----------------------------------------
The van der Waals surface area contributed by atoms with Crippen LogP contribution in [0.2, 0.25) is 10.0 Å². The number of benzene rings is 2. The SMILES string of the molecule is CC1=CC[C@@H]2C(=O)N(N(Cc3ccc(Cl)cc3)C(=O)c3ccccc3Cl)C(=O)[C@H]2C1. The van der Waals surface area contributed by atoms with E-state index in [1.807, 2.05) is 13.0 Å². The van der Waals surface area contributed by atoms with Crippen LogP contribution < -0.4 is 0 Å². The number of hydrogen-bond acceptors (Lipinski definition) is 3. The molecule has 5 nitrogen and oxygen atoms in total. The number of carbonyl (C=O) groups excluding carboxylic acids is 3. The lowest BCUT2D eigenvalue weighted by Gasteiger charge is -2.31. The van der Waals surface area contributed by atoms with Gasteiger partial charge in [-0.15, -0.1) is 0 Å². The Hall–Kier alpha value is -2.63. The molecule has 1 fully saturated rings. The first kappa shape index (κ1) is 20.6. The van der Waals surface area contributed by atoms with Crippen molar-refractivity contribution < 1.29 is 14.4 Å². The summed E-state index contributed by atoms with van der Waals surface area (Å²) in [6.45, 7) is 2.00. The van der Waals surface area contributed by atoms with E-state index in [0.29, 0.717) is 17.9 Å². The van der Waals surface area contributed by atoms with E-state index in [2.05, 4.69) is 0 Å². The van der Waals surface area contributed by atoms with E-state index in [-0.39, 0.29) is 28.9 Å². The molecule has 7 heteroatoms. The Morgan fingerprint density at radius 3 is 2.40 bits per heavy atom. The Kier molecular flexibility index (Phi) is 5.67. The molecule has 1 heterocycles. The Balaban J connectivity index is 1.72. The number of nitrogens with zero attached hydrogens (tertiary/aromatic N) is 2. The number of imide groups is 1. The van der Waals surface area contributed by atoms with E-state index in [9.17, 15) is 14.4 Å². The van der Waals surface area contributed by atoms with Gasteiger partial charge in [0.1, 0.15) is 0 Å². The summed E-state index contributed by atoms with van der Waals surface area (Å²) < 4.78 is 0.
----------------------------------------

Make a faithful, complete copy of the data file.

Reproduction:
The van der Waals surface area contributed by atoms with Crippen LogP contribution in [0.2, 0.25) is 10.0 Å². The number of benzene rings is 2. The SMILES string of the molecule is CC1=CC[C@@H]2C(=O)N(N(Cc3ccc(Cl)cc3)C(=O)c3ccccc3Cl)C(=O)[C@H]2C1. The van der Waals surface area contributed by atoms with E-state index in [1.807, 2.05) is 13.0 Å². The van der Waals surface area contributed by atoms with Crippen LogP contribution < -0.4 is 0 Å². The number of hydrogen-bond acceptors (Lipinski definition) is 3. The molecule has 5 nitrogen and oxygen atoms in total. The number of carbonyl (C=O) groups excluding carboxylic acids is 3. The lowest BCUT2D eigenvalue weighted by Gasteiger charge is -2.31. The van der Waals surface area contributed by atoms with Gasteiger partial charge in [-0.15, -0.1) is 0 Å². The Hall–Kier alpha value is -2.63. The molecule has 1 fully saturated rings. The first kappa shape index (κ1) is 20.6. The van der Waals surface area contributed by atoms with Crippen molar-refractivity contribution < 1.29 is 14.4 Å². The summed E-state index contributed by atoms with van der Waals surface area (Å²) in [6.45, 7) is 2.00. The van der Waals surface area contributed by atoms with E-state index in [0.29, 0.717) is 17.9 Å². The van der Waals surface area contributed by atoms with E-state index in [2.05, 4.69) is 0 Å². The van der Waals surface area contributed by atoms with E-state index in [-0.39, 0.29) is 28.9 Å². The molecule has 7 heteroatoms. The Morgan fingerprint density at radius 3 is 2.40 bits per heavy atom. The Kier molecular flexibility index (Phi) is 5.67. The molecule has 1 heterocycles. The Balaban J connectivity index is 1.72. The number of nitrogens with zero attached hydrogens (tertiary/aromatic N) is 2. The number of imide groups is 1. The van der Waals surface area contributed by atoms with E-state index in [9.17, 15) is 14.4 Å². The van der Waals surface area contributed by atoms with Gasteiger partial charge in [0.1, 0.15) is 0 Å². The summed E-state index contributed by atoms with van der Waals surface area (Å²) < 4.78 is 0.